DUNCAN, the sixth and final Type 45 destroyer built by BAE Systems, has today set sail from the company’s Scotstoun shipyard on the Clyde to embark on her second stage sea trials off the west coast of Scotland.
During the next 19 days at sea, DUNCAN will undertake an extensive program of trials, including final testing of the ship’s power and propulsion, combat systems, navigational and communications equipment ahead of her handover to the Royal Navy in March next year.
Jennifer Osbaldestin, Type 45 Program Director at BAE Systems, said: “Today marks a significant achievement in what has been a highly successful Type 45 program as the final ship embarks on her sea trials. The team has worked tirelessly to put DUNCAN to sea to demonstrate her outstanding capabilities and there is a real sense of pride at reaching this milestone.
“The effective partnering between industry, the Royal Navy and the Ministry of Defense has been key to the success of this program and will continue to drive DUNCAN towards Acceptance off Contract in March, when all six Type 45 destroyers will have been delivered to the Royal Navy.”
DUNCAN Senior Naval Officer, Commander Phil Game Royal Navy, said: “My Royal Navy personnel are very much looking forward to joining our established MOD and BAE Systems teams taking DUNCAN to sea for the second and final contractor sea trials period and putting our ship through her paces.”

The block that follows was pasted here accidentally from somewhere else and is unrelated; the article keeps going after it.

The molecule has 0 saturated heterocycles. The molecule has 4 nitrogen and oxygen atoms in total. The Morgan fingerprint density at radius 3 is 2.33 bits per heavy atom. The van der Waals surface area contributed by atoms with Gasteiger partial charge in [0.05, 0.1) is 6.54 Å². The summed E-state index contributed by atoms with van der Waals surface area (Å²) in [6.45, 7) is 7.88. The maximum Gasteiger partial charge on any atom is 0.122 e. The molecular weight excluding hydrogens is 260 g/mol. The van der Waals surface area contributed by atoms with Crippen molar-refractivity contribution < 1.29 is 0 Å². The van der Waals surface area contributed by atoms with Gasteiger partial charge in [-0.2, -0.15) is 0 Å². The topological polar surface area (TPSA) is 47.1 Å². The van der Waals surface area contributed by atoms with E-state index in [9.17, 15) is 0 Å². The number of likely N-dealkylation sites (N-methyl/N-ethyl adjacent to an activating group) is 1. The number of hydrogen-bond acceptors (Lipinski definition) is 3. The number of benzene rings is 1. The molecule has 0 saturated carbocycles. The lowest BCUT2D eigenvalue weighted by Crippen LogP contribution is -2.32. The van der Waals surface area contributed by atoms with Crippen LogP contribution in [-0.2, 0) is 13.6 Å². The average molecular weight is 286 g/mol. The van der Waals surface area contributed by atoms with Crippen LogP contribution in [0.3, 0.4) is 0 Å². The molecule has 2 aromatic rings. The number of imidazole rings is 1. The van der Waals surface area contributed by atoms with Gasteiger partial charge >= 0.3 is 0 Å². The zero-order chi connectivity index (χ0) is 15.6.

Following her sea trials, DUNCAN will return to the Clyde for final integration and testing, before setting sail for her home port of Portsmouth. Working alongside the Royal Navy at Portsmouth Naval Base, BAE Systems also provides in-service support to the Type 45 destroyers, coordinating all aspects of repair, maintenance and support to the fleet. The Type 45 Class Output Management team has successfully supported HMS DARING, DAUNTLESS and DIAMOND during their overseas deployments and continues to support HMS DRAGON and DEFENDER throughout their training periods as the vessels prepare for upcoming deployments.
The Type 45s will provide the backbone of the UK’s naval air defenses for the next 30 years and beyond. The destroyers will be capable of carrying out a wide range of operations, including anti-piracy and anti-smuggling activities, disaster relief work and surveillance operations as well as high intensity war fighting.
Each destroyer can engage a large number of targets simultaneously, and defend aircraft carriers or groups of ships, such as an amphibious landing force, against the strongest future threats from the air. The vessels will contribute a specialist air warfare capability to worldwide maritime and joint operations.